For adopting position 1, keep both arms parallel to each other, as shown in Fig. 1. Push your body back as far as possible by pressing your palms on the ground, and raise your head as high as possible; don’t look downwards, but straight up.
After adopting this position push your body (Fig. 2) gently forward and bring your chest between your hands as near to the ground as possible, keeping your legs quite straight. Never let your chest or knees touch the floor.
After performing this operation again, push your body forward as far as possible… Now gradually rise higher and higher, so much so that you adopt [the position in Fig. 3], i.e., head quite up, chest coming out, arms quite straight, and a curve in the back.
From this position you must quickly take yourself back to position 1, and repeat the operation again and again.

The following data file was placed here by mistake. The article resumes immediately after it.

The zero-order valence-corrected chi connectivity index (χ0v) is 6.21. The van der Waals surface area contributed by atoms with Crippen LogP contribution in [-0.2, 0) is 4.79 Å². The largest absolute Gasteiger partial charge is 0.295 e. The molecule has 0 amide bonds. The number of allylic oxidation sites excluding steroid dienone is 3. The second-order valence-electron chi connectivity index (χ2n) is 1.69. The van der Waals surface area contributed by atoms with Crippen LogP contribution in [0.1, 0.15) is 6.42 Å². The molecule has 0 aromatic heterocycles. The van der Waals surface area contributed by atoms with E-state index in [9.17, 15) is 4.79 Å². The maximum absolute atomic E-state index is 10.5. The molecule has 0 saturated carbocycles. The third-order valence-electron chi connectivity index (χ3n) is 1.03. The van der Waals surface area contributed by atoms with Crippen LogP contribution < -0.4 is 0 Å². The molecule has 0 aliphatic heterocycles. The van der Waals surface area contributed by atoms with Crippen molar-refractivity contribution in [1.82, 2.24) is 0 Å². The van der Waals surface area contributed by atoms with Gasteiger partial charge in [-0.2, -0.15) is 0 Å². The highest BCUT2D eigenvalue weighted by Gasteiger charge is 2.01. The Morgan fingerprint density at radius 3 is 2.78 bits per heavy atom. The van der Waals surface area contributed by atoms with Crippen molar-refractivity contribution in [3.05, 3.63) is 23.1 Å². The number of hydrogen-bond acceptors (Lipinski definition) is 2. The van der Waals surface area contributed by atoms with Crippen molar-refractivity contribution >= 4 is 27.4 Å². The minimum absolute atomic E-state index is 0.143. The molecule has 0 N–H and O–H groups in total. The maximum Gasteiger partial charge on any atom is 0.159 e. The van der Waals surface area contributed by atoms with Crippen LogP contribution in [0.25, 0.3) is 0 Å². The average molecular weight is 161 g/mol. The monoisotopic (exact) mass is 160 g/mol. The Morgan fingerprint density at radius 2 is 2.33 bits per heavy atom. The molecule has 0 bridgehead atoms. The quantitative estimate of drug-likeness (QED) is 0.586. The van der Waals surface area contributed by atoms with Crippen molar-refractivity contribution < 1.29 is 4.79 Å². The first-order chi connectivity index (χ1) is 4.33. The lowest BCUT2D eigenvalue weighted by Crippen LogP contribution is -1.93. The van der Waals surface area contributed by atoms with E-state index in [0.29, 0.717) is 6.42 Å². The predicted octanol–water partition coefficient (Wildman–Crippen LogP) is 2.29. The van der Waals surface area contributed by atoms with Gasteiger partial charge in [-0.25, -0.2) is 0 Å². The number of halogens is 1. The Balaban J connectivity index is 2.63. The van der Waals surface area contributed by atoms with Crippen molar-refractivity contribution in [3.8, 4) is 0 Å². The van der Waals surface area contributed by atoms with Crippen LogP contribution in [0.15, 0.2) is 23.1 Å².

Keep your mouth shut when performing the exercise, always breathing through your nose.
The best method for a beginner is to start with five dands the first day and go up to ten at the end of the first week… You will be quite surprised to hear that when last year I went to see Gama performing this exercise I began to count, and saw that he went on doing over 2,000 dands within three hours time.
- T.M. Alexander, “What Makes the Oriental Strong? The Indian Dunds” Health & Strength, July 8, 1911.
Note: The original article uses spelling “dunds” – we changed it to more common “dands”.
„Connective tissues such as tendons, ligaments, and cartilage tend to respond better to higher repetitions because of the increase in blood flow… Utilize not-to-failure training, very light weight, very high repetitions, and a lower number of sets in order to strengthen your connective tissues.“
– Steven Low, Overcoming Gravity
I don’t do Dands साधारण दण्ड aka Hindu pushups for strength and conditioning, but for health, movement quality, mobility, rehab/rehab.
Do sets of higher reps, keep the rhythm, breathe through your nose only, and stop when you start to slow down or huff and puff.
Strength? SFB Bodyweight One-Arm Pushups, low-rep, of course. Yin/Yang.
A simple, time tested “youth-restoring calisthenics” routine of ancient Indian and Chinese martial arts masters.